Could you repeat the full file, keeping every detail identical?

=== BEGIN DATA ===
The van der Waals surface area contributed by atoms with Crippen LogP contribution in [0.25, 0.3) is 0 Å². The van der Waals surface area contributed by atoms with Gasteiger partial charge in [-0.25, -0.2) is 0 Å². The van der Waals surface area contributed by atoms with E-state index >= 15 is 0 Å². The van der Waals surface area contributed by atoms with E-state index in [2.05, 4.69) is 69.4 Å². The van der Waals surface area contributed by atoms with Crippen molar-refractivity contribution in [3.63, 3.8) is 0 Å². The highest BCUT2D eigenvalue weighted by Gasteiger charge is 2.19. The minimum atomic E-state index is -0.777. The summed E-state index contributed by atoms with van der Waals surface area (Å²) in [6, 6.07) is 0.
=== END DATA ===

The van der Waals surface area contributed by atoms with Crippen LogP contribution in [0.25, 0.3) is 0 Å². The van der Waals surface area contributed by atoms with Gasteiger partial charge in [-0.25, -0.2) is 0 Å². The van der Waals surface area contributed by atoms with E-state index >= 15 is 0 Å². The van der Waals surface area contributed by atoms with E-state index in [2.05, 4.69) is 69.4 Å². The van der Waals surface area contributed by atoms with Crippen molar-refractivity contribution in [3.63, 3.8) is 0 Å². The highest BCUT2D eigenvalue weighted by Gasteiger charge is 2.19. The minimum atomic E-state index is -0.777. The summed E-state index contributed by atoms with van der Waals surface area (Å²) in [6, 6.07) is 0.